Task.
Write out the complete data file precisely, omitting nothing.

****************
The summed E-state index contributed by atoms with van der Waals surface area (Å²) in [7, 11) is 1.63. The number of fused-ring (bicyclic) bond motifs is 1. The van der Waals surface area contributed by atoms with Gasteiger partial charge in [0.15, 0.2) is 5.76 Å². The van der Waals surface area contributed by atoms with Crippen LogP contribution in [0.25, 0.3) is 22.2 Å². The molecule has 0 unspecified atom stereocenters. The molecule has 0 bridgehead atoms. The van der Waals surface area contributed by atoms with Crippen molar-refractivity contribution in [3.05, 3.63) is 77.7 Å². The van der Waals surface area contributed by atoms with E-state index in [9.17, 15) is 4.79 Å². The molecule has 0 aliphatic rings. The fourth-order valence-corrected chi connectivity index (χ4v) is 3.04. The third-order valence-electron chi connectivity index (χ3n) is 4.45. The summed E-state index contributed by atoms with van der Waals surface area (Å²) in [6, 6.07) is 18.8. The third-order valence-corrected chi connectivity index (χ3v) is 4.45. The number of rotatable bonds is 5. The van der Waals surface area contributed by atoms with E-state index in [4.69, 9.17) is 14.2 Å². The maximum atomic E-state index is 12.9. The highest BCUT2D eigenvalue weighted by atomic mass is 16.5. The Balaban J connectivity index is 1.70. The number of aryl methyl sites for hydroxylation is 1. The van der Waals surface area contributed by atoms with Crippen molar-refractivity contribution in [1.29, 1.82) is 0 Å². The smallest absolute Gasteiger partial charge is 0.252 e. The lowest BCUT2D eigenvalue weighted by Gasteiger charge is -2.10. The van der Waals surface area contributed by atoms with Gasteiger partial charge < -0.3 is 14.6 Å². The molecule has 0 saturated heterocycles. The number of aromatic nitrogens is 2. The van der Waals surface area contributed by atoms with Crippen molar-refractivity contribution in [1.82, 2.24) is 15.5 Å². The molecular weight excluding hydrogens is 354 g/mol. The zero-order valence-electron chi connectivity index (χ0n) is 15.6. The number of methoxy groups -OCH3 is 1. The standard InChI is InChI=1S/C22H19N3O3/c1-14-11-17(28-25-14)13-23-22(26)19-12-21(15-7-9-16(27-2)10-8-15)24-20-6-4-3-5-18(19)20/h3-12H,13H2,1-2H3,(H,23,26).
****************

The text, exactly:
The summed E-state index contributed by atoms with van der Waals surface area (Å²) in [7, 11) is 1.63. The number of fused-ring (bicyclic) bond motifs is 1. The van der Waals surface area contributed by atoms with Gasteiger partial charge in [0.15, 0.2) is 5.76 Å². The van der Waals surface area contributed by atoms with Crippen LogP contribution in [0.25, 0.3) is 22.2 Å². The molecule has 0 unspecified atom stereocenters. The molecule has 0 bridgehead atoms. The van der Waals surface area contributed by atoms with Crippen molar-refractivity contribution in [3.05, 3.63) is 77.7 Å². The van der Waals surface area contributed by atoms with E-state index in [9.17, 15) is 4.79 Å². The molecule has 0 aliphatic rings. The fourth-order valence-corrected chi connectivity index (χ4v) is 3.04. The third-order valence-electron chi connectivity index (χ3n) is 4.45. The summed E-state index contributed by atoms with van der Waals surface area (Å²) in [6, 6.07) is 18.8. The third-order valence-corrected chi connectivity index (χ3v) is 4.45. The number of rotatable bonds is 5. The van der Waals surface area contributed by atoms with E-state index in [4.69, 9.17) is 14.2 Å². The maximum atomic E-state index is 12.9. The highest BCUT2D eigenvalue weighted by atomic mass is 16.5. The Balaban J connectivity index is 1.70. The number of aryl methyl sites for hydroxylation is 1. The van der Waals surface area contributed by atoms with Crippen molar-refractivity contribution in [1.29, 1.82) is 0 Å². The smallest absolute Gasteiger partial charge is 0.252 e. The lowest BCUT2D eigenvalue weighted by Gasteiger charge is -2.10. The van der Waals surface area contributed by atoms with Gasteiger partial charge < -0.3 is 14.6 Å². The molecule has 0 saturated heterocycles. The number of aromatic nitrogens is 2. The van der Waals surface area contributed by atoms with Crippen molar-refractivity contribution in [1.82, 2.24) is 15.5 Å². The molecular weight excluding hydrogens is 354 g/mol. The zero-order valence-electron chi connectivity index (χ0n) is 15.6. The number of methoxy groups -OCH3 is 1. The standard InChI is InChI=1S/C22H19N3O3/c1-14-11-17(28-25-14)13-23-22(26)19-12-21(15-7-9-16(27-2)10-8-15)24-20-6-4-3-5-18(19)20/h3-12H,13H2,1-2H3,(H,23,26).